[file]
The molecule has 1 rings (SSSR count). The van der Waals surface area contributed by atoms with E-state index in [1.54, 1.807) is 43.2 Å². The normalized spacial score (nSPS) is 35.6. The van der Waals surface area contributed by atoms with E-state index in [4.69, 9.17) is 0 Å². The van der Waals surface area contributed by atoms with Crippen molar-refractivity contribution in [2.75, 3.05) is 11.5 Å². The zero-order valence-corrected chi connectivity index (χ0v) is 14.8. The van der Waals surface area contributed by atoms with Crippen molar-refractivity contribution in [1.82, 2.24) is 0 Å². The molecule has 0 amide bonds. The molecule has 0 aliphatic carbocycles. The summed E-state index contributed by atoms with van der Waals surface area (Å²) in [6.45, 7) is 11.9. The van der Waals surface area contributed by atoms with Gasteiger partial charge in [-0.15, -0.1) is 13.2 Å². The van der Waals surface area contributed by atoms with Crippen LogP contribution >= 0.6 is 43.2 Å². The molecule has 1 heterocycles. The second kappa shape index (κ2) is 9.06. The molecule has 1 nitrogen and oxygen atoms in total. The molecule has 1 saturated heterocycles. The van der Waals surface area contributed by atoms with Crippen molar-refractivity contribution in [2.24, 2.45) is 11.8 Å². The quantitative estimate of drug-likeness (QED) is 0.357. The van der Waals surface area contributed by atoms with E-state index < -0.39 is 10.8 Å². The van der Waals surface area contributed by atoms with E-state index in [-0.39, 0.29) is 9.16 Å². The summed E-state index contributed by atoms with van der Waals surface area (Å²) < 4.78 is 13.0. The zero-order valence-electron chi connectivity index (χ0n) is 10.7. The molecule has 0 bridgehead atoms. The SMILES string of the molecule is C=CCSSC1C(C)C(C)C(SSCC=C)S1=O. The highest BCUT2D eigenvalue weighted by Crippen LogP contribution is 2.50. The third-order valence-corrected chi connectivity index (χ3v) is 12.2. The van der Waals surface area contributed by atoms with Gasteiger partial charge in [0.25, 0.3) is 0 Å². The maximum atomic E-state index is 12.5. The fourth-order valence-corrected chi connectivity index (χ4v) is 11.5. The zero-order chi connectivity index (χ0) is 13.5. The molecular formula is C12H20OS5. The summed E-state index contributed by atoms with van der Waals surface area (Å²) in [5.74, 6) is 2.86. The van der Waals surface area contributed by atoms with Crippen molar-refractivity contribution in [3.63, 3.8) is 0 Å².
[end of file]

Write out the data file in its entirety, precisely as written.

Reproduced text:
The molecule has 1 rings (SSSR count). The van der Waals surface area contributed by atoms with E-state index in [1.54, 1.807) is 43.2 Å². The normalized spacial score (nSPS) is 35.6. The van der Waals surface area contributed by atoms with E-state index in [4.69, 9.17) is 0 Å². The van der Waals surface area contributed by atoms with Crippen molar-refractivity contribution in [2.75, 3.05) is 11.5 Å². The zero-order valence-corrected chi connectivity index (χ0v) is 14.8. The van der Waals surface area contributed by atoms with Crippen molar-refractivity contribution in [1.82, 2.24) is 0 Å². The molecule has 0 amide bonds. The molecule has 0 aliphatic carbocycles. The summed E-state index contributed by atoms with van der Waals surface area (Å²) in [6.45, 7) is 11.9. The van der Waals surface area contributed by atoms with Gasteiger partial charge in [-0.15, -0.1) is 13.2 Å². The van der Waals surface area contributed by atoms with Crippen LogP contribution >= 0.6 is 43.2 Å². The molecule has 1 heterocycles. The second kappa shape index (κ2) is 9.06. The molecule has 1 nitrogen and oxygen atoms in total. The molecule has 1 saturated heterocycles. The van der Waals surface area contributed by atoms with Crippen molar-refractivity contribution in [2.24, 2.45) is 11.8 Å². The quantitative estimate of drug-likeness (QED) is 0.357. The van der Waals surface area contributed by atoms with E-state index < -0.39 is 10.8 Å². The van der Waals surface area contributed by atoms with E-state index in [-0.39, 0.29) is 9.16 Å². The summed E-state index contributed by atoms with van der Waals surface area (Å²) < 4.78 is 13.0. The zero-order valence-electron chi connectivity index (χ0n) is 10.7. The molecule has 0 bridgehead atoms. The SMILES string of the molecule is C=CCSSC1C(C)C(C)C(SSCC=C)S1=O. The highest BCUT2D eigenvalue weighted by Crippen LogP contribution is 2.50. The third-order valence-corrected chi connectivity index (χ3v) is 12.2. The van der Waals surface area contributed by atoms with Gasteiger partial charge in [0.25, 0.3) is 0 Å². The maximum atomic E-state index is 12.5. The fourth-order valence-corrected chi connectivity index (χ4v) is 11.5. The zero-order chi connectivity index (χ0) is 13.5. The molecular formula is C12H20OS5. The summed E-state index contributed by atoms with van der Waals surface area (Å²) in [5.74, 6) is 2.86. The van der Waals surface area contributed by atoms with Crippen molar-refractivity contribution in [3.63, 3.8) is 0 Å².